[PyQt] thoughts about dip interfaces and python abstract base classes

Phil Thompson phil at riverbankcomputing.com
Mon Mar 14 09:11:37 GMT 2011

On Sun, 13 Mar 2011 15:01:53 -0400, Darren Dale <dsdale24 at gmail.com>
> I've been learning about python's abstract base classes at
> http://www.python.org/dev/peps/pep-3119/ and
> http://docs.python.org/py3k/library/abc.html . The PEP mentions that
> there is considerable overlap between ABCs and interfaces, and I'm
> rereading the dip documentation on interfaces now. If I understand
> correctly, dip's "implements" decorator is similar (perhaps based on)
> python's abstract base class "register" class method. Is it ever the
> case that dip classes actually subclass a dip interface, as python
> classes would subclass one or more abstract base class?

No (as in it's technically possible but you shouldn't do it). dip
interfaces can be sub-classed to created more specific interfaces, but the
only link to an implementation of the interface should be via the
@implements or @adapt class decorators. dip does support the ABC hooks
means that issubclass() and isinstance() can be used between an object
implements an interface and the interface itself.

It comes down to a personal philosophical choice - I much prefer
interfaces to ABCs. The problem with ABCs is that they encourage putting
the interface definition in the same place as a default implementation.
>From an architectural point of view I strongly believe that they should be
kept separate.

Interfaces have their own problems of course - mainly the need to repeat
the interface definition in an implementation. With Traits, for example,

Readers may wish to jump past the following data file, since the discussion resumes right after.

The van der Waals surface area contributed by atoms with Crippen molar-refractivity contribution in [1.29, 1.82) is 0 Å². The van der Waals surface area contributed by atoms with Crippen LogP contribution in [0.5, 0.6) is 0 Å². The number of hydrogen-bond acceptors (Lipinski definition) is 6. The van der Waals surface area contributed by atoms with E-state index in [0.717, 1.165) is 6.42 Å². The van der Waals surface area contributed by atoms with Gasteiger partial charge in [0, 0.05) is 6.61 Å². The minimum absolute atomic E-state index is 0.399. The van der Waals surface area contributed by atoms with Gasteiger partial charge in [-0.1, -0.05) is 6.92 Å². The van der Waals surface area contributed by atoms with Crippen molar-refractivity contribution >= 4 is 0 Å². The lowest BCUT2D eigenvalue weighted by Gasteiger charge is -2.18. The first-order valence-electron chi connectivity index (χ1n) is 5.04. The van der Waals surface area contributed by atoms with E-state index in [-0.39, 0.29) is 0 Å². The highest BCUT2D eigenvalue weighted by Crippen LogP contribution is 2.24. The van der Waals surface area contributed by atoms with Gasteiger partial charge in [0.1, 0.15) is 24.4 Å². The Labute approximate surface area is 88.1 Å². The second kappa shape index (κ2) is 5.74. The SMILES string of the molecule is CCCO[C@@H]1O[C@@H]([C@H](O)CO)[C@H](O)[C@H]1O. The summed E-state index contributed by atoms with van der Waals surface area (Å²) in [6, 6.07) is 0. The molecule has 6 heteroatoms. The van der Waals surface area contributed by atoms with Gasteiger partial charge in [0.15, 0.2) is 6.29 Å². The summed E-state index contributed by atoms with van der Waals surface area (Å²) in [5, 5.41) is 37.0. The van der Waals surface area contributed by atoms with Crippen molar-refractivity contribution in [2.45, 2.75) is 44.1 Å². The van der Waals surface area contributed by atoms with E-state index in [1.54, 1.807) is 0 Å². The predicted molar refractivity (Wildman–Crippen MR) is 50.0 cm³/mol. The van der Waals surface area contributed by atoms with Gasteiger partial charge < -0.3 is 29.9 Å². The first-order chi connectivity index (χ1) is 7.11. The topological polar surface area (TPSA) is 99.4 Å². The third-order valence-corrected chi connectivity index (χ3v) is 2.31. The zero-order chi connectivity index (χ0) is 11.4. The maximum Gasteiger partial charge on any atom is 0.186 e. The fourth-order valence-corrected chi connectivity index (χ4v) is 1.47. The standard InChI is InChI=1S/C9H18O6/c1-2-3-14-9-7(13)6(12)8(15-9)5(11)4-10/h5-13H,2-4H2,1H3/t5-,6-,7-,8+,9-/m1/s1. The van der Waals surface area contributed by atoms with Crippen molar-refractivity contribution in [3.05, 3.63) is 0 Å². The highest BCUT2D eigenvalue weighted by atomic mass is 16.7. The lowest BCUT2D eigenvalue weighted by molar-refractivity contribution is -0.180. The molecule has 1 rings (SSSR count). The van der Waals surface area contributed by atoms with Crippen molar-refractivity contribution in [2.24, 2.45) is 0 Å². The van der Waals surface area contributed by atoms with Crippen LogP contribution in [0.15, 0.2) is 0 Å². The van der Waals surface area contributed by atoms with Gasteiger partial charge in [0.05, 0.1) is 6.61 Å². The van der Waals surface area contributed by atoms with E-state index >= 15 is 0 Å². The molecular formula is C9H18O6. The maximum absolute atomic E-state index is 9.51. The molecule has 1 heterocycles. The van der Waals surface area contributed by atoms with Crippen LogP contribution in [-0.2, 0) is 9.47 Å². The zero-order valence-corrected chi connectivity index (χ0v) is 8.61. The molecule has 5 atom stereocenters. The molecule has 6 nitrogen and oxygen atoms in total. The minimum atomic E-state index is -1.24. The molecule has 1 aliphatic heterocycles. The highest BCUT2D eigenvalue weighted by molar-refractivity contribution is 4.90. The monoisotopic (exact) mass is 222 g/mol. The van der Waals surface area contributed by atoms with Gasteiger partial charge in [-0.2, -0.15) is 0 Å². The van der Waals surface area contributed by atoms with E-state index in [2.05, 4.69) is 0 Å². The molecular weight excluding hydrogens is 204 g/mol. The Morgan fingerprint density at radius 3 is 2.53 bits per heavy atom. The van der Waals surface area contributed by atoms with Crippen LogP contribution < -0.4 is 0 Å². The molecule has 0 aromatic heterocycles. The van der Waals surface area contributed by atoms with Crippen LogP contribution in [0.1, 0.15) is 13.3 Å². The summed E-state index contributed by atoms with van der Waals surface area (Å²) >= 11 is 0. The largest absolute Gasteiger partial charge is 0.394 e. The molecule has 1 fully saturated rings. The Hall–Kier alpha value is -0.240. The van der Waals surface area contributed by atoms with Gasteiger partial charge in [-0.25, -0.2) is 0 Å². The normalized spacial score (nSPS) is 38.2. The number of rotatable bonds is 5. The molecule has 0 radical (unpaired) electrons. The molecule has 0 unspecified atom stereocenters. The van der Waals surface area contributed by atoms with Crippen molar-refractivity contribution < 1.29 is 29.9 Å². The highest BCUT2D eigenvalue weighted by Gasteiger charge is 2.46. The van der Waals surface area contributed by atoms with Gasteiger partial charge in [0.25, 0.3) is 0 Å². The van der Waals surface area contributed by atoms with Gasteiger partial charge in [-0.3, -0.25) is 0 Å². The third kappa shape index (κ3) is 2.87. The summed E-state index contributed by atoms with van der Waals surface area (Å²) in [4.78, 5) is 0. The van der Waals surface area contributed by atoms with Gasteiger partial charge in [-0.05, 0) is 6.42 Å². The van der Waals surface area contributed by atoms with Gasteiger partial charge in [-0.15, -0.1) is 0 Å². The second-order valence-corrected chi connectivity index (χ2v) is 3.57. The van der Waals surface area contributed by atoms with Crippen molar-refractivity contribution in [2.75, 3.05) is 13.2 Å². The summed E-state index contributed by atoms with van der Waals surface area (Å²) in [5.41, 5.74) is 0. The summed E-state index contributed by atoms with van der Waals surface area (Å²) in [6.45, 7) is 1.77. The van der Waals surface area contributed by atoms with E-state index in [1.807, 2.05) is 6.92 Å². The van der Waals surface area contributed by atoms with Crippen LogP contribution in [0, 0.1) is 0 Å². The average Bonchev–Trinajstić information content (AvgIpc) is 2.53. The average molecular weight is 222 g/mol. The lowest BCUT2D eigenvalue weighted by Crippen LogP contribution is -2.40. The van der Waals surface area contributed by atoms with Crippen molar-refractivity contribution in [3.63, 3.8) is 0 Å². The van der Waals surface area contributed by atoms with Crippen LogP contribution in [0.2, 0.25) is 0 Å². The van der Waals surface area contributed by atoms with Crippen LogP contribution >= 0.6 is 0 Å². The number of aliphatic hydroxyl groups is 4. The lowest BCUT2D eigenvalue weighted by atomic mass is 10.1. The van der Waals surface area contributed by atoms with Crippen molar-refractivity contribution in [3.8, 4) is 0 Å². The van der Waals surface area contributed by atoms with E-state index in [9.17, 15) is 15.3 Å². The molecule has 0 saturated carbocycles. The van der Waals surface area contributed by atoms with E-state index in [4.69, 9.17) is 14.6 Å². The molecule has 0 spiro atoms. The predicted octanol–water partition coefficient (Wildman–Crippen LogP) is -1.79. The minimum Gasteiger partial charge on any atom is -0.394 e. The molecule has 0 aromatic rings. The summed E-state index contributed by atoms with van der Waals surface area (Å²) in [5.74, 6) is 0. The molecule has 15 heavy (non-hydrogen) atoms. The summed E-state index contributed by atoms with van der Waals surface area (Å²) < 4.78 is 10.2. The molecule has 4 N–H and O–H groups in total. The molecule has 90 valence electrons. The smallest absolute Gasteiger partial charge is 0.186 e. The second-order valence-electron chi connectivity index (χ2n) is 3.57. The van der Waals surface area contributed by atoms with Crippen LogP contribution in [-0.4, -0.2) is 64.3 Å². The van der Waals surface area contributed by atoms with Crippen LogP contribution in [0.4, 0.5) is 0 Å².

implementation must contain a copy of the interface's attributes and
methods - which is error prone. dip is better because you don't have to
repeat the definition of the interface's attributes - they are injected
automatically into the implementation - but you still (for the moment
anyway) to have to repeat the interface's methods.

> Also, this morning I suggested on python-ideas a small tweak to
> python's builtin "property" which would allow an abstract properties
> to be declared using the decorator syntax. I thought it might be of
> interest to dip:
> import abc
> class Property(property):
>     def __init__(self, *args, **kwargs):
>         super(Property, self).__init__(*args, **kwargs)
>         if (getattr(self.fget, '__isabstractmethod__', False) or
>             getattr(self.fset, '__isabstractmethod__', False) or
>             getattr(self.fdel, '__isabstractmethod__', False)):
>             self.__isabstractmethod__ = True
> class C(metaclass=abc.ABCMeta):
>     @Property
>     @abc.abstractmethod
>     def x(self):
>         return 1
>     @x.setter
>     @abc.abstractmethod
>     def x(self, val):
>         pass
> try:
>     # Can't instantiate C, C.x getter and setter are abstract
>     c=C()
> except TypeError as e:
>     print(e)
> class D(C):
>     @C.x.getter
>     def x(self):
>         return 2
> try:
>     # Can't instantiate D, the D.x setter is still abstract
>     d=D()
> except TypeError as e:
>     print(e)
> class E(D):
>     @D.x.setter
>     def x(self, val):
>         pass
> # E is now instantiable
> print(E())

The way I would do this in dip would, instead of automatically injecting
any missing interface methods (which are all abstract by definition), I
would simply raise an exception. This would also address the point you
made in your second email.


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